(Influenza Virus, courtesy freedigitalphotos.net)
The surgery resident was seeing stars as she sutured the wound. "I need a chair," she whispered, slowly sitting back into the air behind her (where no chair currently existed). The nurse caught her, and I ran over. "I'm just not feeling well. I threw up earlier this morning." I gave her an antiemetic medication. She took a short break but returned only to experience the same thing. Eventually, one of the other nurses put an IV in her and gave her a liter of fluid. Then she returned again to finish the 8-hour case. No one ever told her to go home.
You wake up with an acute illness - say, a GI bug or a bad upper respiratory infection. You're sick, weak, and dehydrated. What is the next thing you do? If you're a normal person, you struggle over to the phone, call your office and tell them you won't be coming to work today. If you're a physician, you suck it up and go on in.
WHY? Why do we do this? It's so wrong, and it greatly upsets me every time I see it. As a medical student or resident, it is an unspoken rule that you show up for duty unless you've died or been rendered immobile. This USA Today article reported on a 2010 JAMA study that found 58% of 537 polled residents in 12 hospitals across the country admitted to having worked while sick. A third of those polled had done it more than once, and around 50% said they had not "had time" to see a doctor about their illness. What about all the patients they're exposing themselves to?? I too was offered the IV fluids and antiemetics on a couple of occasions, but I was never told to leave. Only once in the handful of times I was acutely ill during training, I was successfully able to stay home from work. The key? I had such bad GI distress that I literally couldn't leave the bathroom!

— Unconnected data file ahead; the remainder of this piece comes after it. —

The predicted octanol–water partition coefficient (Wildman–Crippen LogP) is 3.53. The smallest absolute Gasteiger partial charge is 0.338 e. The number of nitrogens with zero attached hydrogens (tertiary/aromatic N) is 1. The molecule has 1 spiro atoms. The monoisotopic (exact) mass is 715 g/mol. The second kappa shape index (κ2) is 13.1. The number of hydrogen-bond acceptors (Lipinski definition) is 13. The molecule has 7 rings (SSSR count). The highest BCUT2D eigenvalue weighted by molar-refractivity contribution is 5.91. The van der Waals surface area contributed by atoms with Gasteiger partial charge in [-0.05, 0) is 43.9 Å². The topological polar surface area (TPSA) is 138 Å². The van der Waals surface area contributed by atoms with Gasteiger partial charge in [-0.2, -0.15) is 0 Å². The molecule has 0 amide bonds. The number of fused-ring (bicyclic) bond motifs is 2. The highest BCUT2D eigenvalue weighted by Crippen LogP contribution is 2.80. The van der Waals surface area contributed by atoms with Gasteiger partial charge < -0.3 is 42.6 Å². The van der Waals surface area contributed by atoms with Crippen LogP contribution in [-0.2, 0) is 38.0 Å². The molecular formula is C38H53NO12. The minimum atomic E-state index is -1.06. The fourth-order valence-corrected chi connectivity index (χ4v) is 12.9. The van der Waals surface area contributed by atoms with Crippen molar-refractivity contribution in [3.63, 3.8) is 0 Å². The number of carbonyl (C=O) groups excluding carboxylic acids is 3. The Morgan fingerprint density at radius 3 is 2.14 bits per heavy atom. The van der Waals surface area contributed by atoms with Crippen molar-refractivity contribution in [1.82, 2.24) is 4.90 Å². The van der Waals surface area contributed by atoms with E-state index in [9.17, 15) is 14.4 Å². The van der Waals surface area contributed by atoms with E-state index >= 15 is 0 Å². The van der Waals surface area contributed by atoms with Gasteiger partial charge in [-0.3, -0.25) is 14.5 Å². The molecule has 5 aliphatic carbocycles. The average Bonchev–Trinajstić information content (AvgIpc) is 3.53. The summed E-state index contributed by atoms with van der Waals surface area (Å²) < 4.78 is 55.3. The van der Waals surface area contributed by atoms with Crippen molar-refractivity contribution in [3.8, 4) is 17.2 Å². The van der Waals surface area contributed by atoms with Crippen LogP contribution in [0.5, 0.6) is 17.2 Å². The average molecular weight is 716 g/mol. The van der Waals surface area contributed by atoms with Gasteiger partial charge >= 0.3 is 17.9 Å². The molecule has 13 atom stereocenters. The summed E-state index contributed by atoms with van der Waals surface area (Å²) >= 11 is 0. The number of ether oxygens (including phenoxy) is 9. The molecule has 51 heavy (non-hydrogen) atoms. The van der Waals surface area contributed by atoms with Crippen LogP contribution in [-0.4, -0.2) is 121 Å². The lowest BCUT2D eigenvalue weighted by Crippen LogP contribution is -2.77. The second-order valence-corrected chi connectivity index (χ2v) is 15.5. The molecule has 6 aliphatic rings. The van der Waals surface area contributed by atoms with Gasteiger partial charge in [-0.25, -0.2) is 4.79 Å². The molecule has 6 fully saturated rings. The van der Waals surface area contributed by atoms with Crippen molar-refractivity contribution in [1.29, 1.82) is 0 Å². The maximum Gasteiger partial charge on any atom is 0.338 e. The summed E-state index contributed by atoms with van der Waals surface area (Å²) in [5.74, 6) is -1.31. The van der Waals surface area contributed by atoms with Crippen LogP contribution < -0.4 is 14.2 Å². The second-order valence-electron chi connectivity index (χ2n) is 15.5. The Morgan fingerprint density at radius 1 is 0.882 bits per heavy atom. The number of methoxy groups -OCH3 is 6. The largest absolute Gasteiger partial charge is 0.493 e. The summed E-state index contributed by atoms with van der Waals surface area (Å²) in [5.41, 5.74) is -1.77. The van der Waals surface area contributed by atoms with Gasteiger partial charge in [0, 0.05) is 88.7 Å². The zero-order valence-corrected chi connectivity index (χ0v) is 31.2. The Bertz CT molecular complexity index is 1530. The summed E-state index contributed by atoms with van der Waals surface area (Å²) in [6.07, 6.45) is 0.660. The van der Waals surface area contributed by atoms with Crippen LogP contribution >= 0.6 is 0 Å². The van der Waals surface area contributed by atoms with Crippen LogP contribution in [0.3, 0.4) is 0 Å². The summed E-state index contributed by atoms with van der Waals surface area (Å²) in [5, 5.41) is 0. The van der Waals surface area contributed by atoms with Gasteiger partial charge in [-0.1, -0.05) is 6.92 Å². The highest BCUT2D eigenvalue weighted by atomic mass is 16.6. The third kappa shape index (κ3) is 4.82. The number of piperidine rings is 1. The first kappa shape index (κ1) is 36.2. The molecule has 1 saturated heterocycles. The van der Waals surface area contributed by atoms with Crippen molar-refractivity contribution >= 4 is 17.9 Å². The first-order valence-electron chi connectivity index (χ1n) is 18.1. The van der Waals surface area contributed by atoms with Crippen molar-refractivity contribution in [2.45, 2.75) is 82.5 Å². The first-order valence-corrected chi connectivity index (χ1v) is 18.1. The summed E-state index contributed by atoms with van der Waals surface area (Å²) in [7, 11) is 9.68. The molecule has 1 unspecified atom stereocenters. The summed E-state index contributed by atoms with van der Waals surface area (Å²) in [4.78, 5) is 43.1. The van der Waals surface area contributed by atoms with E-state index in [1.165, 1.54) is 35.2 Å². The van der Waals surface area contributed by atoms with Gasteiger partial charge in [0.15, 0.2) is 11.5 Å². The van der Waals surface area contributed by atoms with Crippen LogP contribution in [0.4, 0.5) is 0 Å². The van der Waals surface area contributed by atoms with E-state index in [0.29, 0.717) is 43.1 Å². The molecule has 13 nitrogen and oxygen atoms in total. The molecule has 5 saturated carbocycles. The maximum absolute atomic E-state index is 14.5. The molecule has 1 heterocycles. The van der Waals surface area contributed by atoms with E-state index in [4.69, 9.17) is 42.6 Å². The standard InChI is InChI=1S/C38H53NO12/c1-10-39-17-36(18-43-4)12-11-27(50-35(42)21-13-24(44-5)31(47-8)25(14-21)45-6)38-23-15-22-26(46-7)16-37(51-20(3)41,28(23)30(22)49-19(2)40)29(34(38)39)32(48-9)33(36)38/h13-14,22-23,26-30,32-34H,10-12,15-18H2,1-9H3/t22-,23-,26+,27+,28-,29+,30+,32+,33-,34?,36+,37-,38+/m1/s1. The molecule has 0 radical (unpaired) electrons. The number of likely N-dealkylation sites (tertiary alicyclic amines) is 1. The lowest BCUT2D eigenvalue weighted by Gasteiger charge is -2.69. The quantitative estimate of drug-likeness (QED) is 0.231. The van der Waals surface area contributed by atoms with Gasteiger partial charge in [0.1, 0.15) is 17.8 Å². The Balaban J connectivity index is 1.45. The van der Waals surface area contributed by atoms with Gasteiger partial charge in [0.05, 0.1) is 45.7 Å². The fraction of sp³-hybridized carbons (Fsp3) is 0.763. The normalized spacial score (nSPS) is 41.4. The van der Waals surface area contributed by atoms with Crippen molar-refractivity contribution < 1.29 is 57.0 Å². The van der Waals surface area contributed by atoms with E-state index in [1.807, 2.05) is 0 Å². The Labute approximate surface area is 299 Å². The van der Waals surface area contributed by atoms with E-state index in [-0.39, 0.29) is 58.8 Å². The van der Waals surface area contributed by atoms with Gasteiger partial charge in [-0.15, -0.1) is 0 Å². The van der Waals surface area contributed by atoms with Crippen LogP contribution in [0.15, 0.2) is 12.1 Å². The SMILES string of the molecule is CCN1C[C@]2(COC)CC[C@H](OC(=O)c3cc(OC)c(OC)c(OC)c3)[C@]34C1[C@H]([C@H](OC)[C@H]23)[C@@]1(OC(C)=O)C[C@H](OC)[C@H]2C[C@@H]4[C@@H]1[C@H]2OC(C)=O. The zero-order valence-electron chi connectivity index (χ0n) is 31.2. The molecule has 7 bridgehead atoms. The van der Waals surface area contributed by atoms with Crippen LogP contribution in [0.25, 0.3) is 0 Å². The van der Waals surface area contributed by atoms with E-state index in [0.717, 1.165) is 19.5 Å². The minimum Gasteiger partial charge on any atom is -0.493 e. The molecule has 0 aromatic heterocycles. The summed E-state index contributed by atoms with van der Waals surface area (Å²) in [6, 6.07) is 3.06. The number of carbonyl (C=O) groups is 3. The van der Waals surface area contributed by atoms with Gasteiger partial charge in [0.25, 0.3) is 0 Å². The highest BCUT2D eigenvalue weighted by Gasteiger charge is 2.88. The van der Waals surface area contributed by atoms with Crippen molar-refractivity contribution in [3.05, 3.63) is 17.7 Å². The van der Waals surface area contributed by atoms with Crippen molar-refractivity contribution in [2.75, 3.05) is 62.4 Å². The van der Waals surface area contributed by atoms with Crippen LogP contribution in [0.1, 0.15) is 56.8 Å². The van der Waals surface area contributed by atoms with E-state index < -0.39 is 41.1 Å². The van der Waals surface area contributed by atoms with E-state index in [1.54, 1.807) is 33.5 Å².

It's a culture that continues on after we finish training. There are many sick patients to see who are depending on you to help them get better, and you are the boss. By virtue of the profession, physicians tend to put their patients' needs before their own. This instills a belief by both us and our patients that we are somehow immune to the same types of problems. Doctor Grumpy blogged about this here, admitting that he too suffers from migraines (a common ailment seen in is field of neurology). He did also say that three patients in his career so far had changed to other doctors due to him calling in sick and cancelling his clinic. Unfortunately, the practice of ignoring and working through acute illness grows into a practice of ignoring basic health maintenance, which extends to chronic symptoms or nagging health problems... until eventually the doctor becomes a patient.
You see, I know all about ignoring symptoms, putting off health tests, and becoming a patient. If I could fast forward that period of my life when I pressed on, thinking my health issues were just related to my stressful job and getting older, I would. I don't want that to happen to anyone else. So let's stop being martyrs, take care of ourselves and encourage the residents to go home when they are sick!